pilocarpine

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pilocarpine

(pīlōkär`pēn), naturally occurring alkaloid obtained from plants of the genus Pilocarpus (family Rutaceae). By mimicking the effects of acetylcholineacetylcholine
, a small organic molecule liberated at nerve endings as a neurotransmitter. It is particularly important in the stimulation of muscle tissue. The transmission of an impulse to the end of the nerve causes it to release neurotransmitter molecules onto the surface of
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, pilocarpine acts as a stimulant of the parasympathetic nervous systemnervous system,
network of specialized tissue that controls actions and reactions of the body and its adjustment to the environment. Virtually all members of the animal kingdom have at least a rudimentary nervous system.
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. It promotes the flow of saliva and urine and increases perspiration. Because it increases the outflow of fluid from the eye, reduces the pressure within the eye, and causes the pupil to contract, the drug is used to treat some types of glaucoma. It is also used for some tongue disorders.
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The following article is from The Great Soviet Encyclopedia (1979). It might be outdated or ideologically biased.

Pilocarpine

 

a cholinomimetic medicine. Pilocarpine is an alkaloid that is obtained from the plant Pilocarpus pinnatifolius, which grows mainly in Brazil. Supplied as the hydrochloride salt, it is used as an ointment or in droplet form for the treatment of certain eye diseases, including glaucoma.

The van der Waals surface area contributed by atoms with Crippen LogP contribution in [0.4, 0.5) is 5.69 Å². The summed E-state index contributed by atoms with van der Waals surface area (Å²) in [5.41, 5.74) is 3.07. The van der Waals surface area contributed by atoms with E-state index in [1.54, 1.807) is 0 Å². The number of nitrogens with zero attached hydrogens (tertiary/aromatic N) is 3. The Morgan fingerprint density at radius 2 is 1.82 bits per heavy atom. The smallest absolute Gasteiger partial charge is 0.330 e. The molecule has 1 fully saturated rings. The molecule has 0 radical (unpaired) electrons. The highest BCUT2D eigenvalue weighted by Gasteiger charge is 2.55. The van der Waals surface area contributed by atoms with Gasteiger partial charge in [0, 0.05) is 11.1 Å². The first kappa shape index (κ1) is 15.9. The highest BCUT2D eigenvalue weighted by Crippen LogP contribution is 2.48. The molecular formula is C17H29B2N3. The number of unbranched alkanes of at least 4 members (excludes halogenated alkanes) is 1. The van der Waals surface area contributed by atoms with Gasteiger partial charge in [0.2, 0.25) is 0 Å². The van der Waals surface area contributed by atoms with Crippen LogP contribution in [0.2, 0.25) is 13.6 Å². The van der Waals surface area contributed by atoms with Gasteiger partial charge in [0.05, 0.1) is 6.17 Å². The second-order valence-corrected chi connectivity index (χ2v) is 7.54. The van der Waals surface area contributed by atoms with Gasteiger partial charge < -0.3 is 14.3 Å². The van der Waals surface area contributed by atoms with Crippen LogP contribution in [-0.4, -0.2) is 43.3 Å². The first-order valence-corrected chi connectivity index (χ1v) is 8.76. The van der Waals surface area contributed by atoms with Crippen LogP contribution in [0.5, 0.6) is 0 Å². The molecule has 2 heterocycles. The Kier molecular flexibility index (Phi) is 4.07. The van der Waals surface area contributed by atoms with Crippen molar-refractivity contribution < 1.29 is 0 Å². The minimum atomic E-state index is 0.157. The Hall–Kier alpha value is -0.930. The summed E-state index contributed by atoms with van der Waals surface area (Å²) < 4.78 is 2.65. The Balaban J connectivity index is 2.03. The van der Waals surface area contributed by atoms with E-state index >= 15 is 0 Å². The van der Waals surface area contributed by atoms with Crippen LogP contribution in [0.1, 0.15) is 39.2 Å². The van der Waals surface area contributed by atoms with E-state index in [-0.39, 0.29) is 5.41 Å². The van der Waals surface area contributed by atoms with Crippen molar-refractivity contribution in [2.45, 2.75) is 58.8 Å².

The Great Soviet Encyclopedia, 3rd Edition (1970-1979). © 2010 The Gale Group, Inc. All rights reserved.

pilocarpine

[‚pī·lə′kär‚pēn]
(organic chemistry)
C11H16N2O2 An alkaloid, in either oil or crystal form, melting at 34°C; soluble in chloroform, water, and alcohol; used in medicine.
McGraw-Hill Dictionary of Scientific & Technical Terms, 6E, Copyright © 2003 by The McGraw-Hill Companies, Inc.
References in periodicals archive ?
A new study, conducted by the National Institute of Dental Research and published in the Archives of Internal Medicine, shows that a drug called pilocarpine hydrochloride was safe and effective in relieving dry mouth in a group of 31 people with Sjogren's syndrome and other diseases that affect salivary-gland function.
Half of the animals were treated with pilocarpine hydrochloride (340 mg/kg, i.p.) at the age of 30 days in order to induce status epilepticus (PILO, Figures 1(a) and 2(a)).
Among its most recent launches is pilocarpine hydrochloride 7.5-mg tablets.